The method for producing sterile packages according to the present invention has the advantage over the prior art that each of the two tubes need not be slit open until immediately prior to being further processed, thereby avoiding transportation problems. Also, tubes having different sealing or fusing properties can be used for the strip having the depressions and for the closure strip, so as to be able to vary the force required for pulling the sealing strip off the edge of a depression in order to open the package.
The invention will be better understood and further objects and advantages thereof will become more apparent from the ensuing detailed description of a preferred embodiment taken in conjunction with the drawings.
FIG. 1 is a longitudinal section taken through an apparatus for shaping, filling and closing beaker containers; and
FIGS. 2 and 3 are perspective views of devices for slitting and spreading apart a tube, which are part of the apparatus according to FIG. 1.
In a sterile enclosure 11 surrounded by a housing 10 and filled with a sterile atmosphere, a heating station 12, a shaping station 13 and a filling station 14 are arranged adjacent to one another. Outside the housing 10, next to the filling station 14, a sealing station 15 and a stamping station 16 are provided. In each of its two end walls, the housing 10, which is open at the bottom, has a narrow gap 17, 18, respectively, into which a respective flat-folded tube 21, 22 is introduced. The underside of the housing 10 that is open on the bottom is closed off by a strip 23 that is drawn from a supply roll 24. A strip 27 is also unrolled from a supply roll 28 and introduced via deflecting rollers 25, 26 into the sterile enclosure 11.
The strip 23 and the tube 21 are made of a deformable packaging material, preferably a thermoformable plastic. The strip 27 and the tube 22 are made of a packaging material that is particularly amenable to sealing. The two tubes 21 and 22, which are drawn from supply rolls that are not shown, have a sterile inside surface.
The first tube 21, from which together with the strip 23 containers are formed, is guided via a deflecting roller 30 from the top toward the middle of the strip 23, and a folded edge 31 extends through the gap 17 into the sterile enclosure 11 of the housing 10. Not far above the plane of the strip 23, the tube 21 is slit open longitudinally by a slitting knife 32 at its folded edge 31 located in the sterile enclosure 11. Its two layers joined to the other folded edge are unfolded, by two shaping members 33, 34 disposed at angles to one another, into a flat strip 35, which comes to rest upon the strip 23. Two guide rods 36, 37 feed the superimposed layers of the tube 21 underneath the slitting knife 32. In order to avoid infection or contamination of the inner surface of the strip 35 from the outside, sterile air or a sterile gas is blown between the stillsuperimposed layers, through the two hollow shaping members 33 and 34 and also through a nozzle 38 disposed beneath the slitting knife 32; this air or gas emerges at the cut edges, and the slight overpressure generates a flow toward the outside. The sterile air that has been introduced also keeps the sterile enclosure 11 at a slight overpressure, so that sterile air can flow out through the gaps 17, 18 and through the slits arising between the strip 23 and the underside of the housing 10 and thereby prevent infection or contamination of the sterile enclosure 11.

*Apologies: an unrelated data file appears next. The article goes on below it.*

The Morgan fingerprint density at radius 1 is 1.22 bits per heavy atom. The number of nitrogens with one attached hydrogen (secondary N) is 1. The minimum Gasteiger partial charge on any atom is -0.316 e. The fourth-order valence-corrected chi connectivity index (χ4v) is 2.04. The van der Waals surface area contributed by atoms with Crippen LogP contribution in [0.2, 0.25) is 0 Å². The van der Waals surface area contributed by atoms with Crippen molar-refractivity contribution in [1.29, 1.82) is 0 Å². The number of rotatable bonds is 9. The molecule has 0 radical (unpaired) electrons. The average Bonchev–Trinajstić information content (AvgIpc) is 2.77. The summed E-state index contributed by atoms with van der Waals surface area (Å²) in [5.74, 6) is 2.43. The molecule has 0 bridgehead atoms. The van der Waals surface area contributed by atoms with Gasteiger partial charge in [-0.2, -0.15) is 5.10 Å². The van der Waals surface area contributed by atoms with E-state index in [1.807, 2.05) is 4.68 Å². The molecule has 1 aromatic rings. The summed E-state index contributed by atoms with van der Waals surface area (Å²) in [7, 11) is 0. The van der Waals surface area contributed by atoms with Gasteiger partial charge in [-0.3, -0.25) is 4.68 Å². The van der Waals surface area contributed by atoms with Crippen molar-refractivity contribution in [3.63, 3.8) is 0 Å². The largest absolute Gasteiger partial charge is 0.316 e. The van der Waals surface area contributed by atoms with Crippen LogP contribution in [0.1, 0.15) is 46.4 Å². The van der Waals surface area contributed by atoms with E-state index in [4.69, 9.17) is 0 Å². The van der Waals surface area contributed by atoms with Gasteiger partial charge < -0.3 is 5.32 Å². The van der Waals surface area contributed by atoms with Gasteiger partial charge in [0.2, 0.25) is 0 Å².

With the sterile inside of the strip 35 formed from the tube 21 facing upward, the two superimposed strips 23 and 35 are moved through the individual processing stations 12-16 by a conveyor apparatus, not shown. In the heating station 12, they are heated to a temperature suitable for thermoforming, any by the use of heat contact plates they are bonded together as well. In the shaping station 13, depressions 40 are formed in the double-layered strip 23, 35 by drawing. The strip 35 comes to rest in the interior of the depressions and with its sterile surface forms the inside of a depression 40. In the filling station 14, the depressions are filled with portions of a sterile product. Prior to the sealing station 15, a closure strip 41 is placed upon the double strip 23, 35 containing the depressions 40, and in the sealing station 15 this strip 41 is sealed to the edge of the depressions 40. The cohering, sealed depressions are then cut into individual packages in the stamping station 16.
The closure strip 41, like the strip 23, 35 having the depressions, is double-layered. Its two layers comprise the strip 27 and a strip placed upon it, which is formed by slitting open the tube 22 delivered through the gap 18 at the right-hand end of the housing 10. In the same manner as the first tube 21, the tube 22 is introduced into the housing 10, where it is slit and its wall is unfolded flat on the strip 27, its sterile inside surface facing upward, away from the strip 27. By deflection of the thus-formed, double-layered closure strip 41 about the deflecting roller 26, the sterile surface of this strip 41 comes to rest atop the likewise sterile surface of the strip 23, 35 having the depressions. The two layers of the strip 41 are joined to one another in the sealing station 15 at the same time as this strip 41 is sealed to the strip 23, 35 having the depressions.